An Interview with David Walsh

Relatively new to Flipped Learning, yet already a big fan

On Thursday, December 10, 2015, I interviewed David Walsh via Zoom.

David is a Collingswood (New Jersey) High School teacher who started flipping his classes only recently but who, as a result of that flipping “now believes in the power of the flip as it pertains to educational technology, digital citizenship, mastery learning and a whole boatload of other ideas not usually found in a traditional classroom.”

David, you’re a huge fan of flipping, right?

David not only answered this question in the affirmative, but he then also went on to describe the extent to which he spends his days trying to convince others to flip.

“For starters I try to convince my district to flip as much as possible, from staff meetings to counseling sessions. I am continually making screencasts for my students and lately I have been anxiously expanding my audience about the power of the flip. Since February of 2014 I have also presented four workshops on flipped learning, a keynote about 21st Century Education, and ran an EdCamp discussion on ways to flip a class. I have been so motivated by these presentations and workshops that I even created a blog to expand my audience even further as I continually want all educators to understand the power of the flip. My blog is entitled: Flipping Education: A Blog by Dave Walsh for Educators Interested in Flipping Learning and it can be found at

How is it that you came to be such a huge fan of flipping in such a hurry?

In response to this question, David said that the first time he ever heard the word flipping was in the spring of 2014. “Before then, I knew nothing about flipping,” he said.

In any event, after having had a fellow teacher brief him on the term, he tried (what he calls) a “beginner flip” and so liked the results that he decided to attend a one day professional development training offered by some of the other teachers in his district during the month of August, 2014. The title of the PD — Google Apps for Education.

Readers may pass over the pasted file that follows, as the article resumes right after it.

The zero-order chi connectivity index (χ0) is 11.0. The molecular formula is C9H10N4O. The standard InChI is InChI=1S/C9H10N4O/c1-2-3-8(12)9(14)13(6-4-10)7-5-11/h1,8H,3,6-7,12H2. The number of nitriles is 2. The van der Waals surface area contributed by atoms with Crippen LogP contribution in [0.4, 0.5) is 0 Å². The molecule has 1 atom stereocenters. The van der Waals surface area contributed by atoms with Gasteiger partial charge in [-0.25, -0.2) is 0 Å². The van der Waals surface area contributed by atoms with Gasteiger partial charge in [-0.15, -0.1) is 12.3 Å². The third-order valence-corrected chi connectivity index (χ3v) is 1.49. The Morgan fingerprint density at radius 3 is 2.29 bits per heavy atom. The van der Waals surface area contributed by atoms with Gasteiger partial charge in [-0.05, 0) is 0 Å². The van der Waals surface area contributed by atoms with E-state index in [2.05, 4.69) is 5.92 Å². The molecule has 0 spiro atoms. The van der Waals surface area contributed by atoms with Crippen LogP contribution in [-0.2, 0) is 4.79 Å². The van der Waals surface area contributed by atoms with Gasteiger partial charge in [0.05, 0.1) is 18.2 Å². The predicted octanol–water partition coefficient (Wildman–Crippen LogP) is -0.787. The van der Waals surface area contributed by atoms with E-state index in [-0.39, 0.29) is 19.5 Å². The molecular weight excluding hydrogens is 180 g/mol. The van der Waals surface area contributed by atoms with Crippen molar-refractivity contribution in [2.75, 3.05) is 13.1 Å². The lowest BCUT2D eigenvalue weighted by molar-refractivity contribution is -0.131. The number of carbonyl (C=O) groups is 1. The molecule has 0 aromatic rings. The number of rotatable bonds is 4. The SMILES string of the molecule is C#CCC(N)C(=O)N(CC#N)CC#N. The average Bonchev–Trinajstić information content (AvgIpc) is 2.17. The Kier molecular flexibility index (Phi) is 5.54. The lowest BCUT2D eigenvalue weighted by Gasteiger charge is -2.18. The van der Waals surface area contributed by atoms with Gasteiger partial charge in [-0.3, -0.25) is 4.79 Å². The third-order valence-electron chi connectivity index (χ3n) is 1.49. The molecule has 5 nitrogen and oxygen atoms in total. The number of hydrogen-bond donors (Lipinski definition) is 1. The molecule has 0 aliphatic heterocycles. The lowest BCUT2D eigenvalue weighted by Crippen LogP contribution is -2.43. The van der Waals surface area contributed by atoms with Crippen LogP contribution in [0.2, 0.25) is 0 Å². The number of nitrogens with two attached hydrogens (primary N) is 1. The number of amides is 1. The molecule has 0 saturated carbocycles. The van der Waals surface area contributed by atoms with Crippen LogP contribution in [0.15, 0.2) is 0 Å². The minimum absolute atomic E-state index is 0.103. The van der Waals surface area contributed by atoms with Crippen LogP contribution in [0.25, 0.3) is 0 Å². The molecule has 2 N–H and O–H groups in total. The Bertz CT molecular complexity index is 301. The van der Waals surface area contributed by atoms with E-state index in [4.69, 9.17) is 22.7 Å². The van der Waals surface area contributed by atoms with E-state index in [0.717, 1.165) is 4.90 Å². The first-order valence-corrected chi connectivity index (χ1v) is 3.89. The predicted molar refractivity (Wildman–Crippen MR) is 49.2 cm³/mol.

Coming out of that training, he says, he found himself hooked and, as a result, decided to “dive into flipping head first” during the late fall/winter 2014/2015.

Then to help matters along, in the fall of 2014, he and a colleague, Dan Whalen “work together to present a keynote presentation about 21st Century Ed at “Talking Tech.”

“That collaboration” David explained, “was inspiring for me and for Dan . . . and as a result we have been each other’s motivation ever since . . . him with digital citizenship and me with flipping.”

David, one thing I’ve noticed about “flippers” — and especially those that view themselves as huge fans of flipping — they tend to be the only ones at their schools that are flipping. Lone flippers, that’s how I would describe the more outspoken supporters of flipping. Are you by chance a lone flipper?

David also answered this question in the affirmative, but added that at his high school there are in fact also a couple of other teachers who are “experimenting” with flipping right now. But nonetheless, he too has found that at most schools there are only one or two teachers that are flipping.

Another thing that I’ve noticed about “flippers” is that they normally don’t teach the classes that one would expect. In other words, given that flipping is a relatively new way of teaching, I wouldn’t expect honors or advancement class teachers to be the ones to flip — there’s such a great risk there, given the newness of it all — yet it seems that the overwhelming majority of teachers who are experimenting with flipping are in fact honors or advancement class teachers. By chance, are you an honors or advancement class teacher?